Purple = Russian Empire,
brown = Japanese Empire and
yellow = Chinese EmpirePress to see Port Arthur and Sakhalin Island marked in black
The Russians entered the region in the Sino/China-Japanese War of 1894–5. Along with Germany and France, Russia was a part of the Triple Intervention that forced Japan to give up its demands for ports in S. Manchuria & Liaodong Peninsula after the war in China. After Russia leased the strategically important Port Arthur (see map) on the China coast in 1898 and expanded into Manchuria N.E China, it faced the increasing anger of Japan. So Russia took total control of Port Arthur, a warm water port with strategic & commercial significance. A Japanese coup in adjacent Korea was partly thwarted by the Russian presence there, and the 2 nations’ different interests appeared increasing likely to clash.
With the Russian fleet inside Port Arthur, and Japan in command of the China Sea, the Japanese then overran Korea and invaded Manchuria, gaining effective control of both. Tsar Nicholas II (reigned 1894-1917) was stunned by the attack, having been assured by his ministers that Japan would not fight. Why did Tokyo risk an all-out war with Russia, especially as a peaceful compromise already seemed possible?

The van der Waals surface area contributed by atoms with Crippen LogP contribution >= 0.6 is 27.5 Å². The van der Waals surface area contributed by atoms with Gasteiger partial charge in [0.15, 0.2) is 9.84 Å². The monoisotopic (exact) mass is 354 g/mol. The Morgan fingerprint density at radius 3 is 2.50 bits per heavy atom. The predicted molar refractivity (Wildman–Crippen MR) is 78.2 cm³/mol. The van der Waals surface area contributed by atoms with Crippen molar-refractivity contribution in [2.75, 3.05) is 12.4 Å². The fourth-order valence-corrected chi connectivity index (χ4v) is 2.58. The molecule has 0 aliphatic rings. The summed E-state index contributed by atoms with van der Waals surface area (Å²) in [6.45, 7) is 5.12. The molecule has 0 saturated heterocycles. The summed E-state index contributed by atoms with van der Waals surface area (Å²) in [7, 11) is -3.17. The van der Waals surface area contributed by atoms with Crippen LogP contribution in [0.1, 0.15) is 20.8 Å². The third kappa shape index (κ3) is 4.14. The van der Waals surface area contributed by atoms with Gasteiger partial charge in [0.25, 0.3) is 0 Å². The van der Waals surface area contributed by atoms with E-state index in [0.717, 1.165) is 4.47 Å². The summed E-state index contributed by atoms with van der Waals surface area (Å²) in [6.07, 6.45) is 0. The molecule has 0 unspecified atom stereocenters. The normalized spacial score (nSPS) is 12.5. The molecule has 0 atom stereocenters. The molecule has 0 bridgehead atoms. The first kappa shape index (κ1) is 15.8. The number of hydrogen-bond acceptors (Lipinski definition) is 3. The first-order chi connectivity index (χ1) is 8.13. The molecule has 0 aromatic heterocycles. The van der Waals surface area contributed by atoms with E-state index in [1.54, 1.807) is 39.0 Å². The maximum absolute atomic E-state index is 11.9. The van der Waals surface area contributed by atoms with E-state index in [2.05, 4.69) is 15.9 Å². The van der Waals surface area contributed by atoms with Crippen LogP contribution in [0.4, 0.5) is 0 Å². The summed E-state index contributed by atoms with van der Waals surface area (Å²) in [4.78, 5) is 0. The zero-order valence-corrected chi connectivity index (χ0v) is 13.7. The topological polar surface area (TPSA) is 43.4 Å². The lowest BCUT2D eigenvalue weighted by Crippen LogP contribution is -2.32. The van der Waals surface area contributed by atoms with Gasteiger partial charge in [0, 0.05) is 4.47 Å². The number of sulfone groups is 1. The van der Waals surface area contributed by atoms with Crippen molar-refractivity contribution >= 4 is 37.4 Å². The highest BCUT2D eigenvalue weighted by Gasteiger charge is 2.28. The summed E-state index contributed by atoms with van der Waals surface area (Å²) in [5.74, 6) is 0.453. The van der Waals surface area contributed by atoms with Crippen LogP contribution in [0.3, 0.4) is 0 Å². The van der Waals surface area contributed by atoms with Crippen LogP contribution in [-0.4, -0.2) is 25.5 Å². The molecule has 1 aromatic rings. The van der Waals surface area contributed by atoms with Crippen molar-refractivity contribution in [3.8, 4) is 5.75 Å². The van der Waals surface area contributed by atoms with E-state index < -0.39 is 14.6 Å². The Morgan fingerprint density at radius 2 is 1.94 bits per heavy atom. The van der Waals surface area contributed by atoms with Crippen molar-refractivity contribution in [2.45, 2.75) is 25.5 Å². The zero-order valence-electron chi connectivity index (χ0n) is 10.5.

In Ap 1904 ten Japanese destroyers suddenly fired torpedoes at Russian battleships in Port Arthur, alarming the Russians and badly damaging the Russia’s largest ships. The formal declaration of war was received in Moscow, shocking the Russian navy. Inevitably the two forces clashed in Korea and the Sea of Japan, with the Japanese victorious, after the 2 nations had endured years of disputes over Manchuria.
When Russia reneged on its agreement to withdraw troops from Manchuria, the Japanese fleet faced the Russia naval squadron at Port Arthur and the Japanese land forces cut the Russian army off from coming to Port Arthur’s aid. The Japanese 3rd Army with 150,000 men and 474 artillery guns laid siege to Port Arthur itself. The heavy death rate meant that in Oct, the Russian Baltic Fleet set sail to the Far East. But war casualties were appalling on both sides; at the Mukden Battle in Manchuria in Mar 1905, Russia lost 60,000 soldiers while the Japanese lost 41,000.
Port Arthur surrendered in Jan 1905, setting off angry protests in Russia against Tsarism. Immediately the Russian commander surrendered the garrison without consulting his officers, despite enough ammunition for its continued defence. The decisive naval Battle of Tsushima (May 1905) gave the Japanese the upper hand and forced Russia to the peace table. A Russian fleet sailed from the Baltic Sea around Africa and India, only to be half destroyed by the Japanese on arrival in N.E Asia. By 1905 the combination of these losses, and the huge economic cost of financing the war, encouraged both countries to search for peace.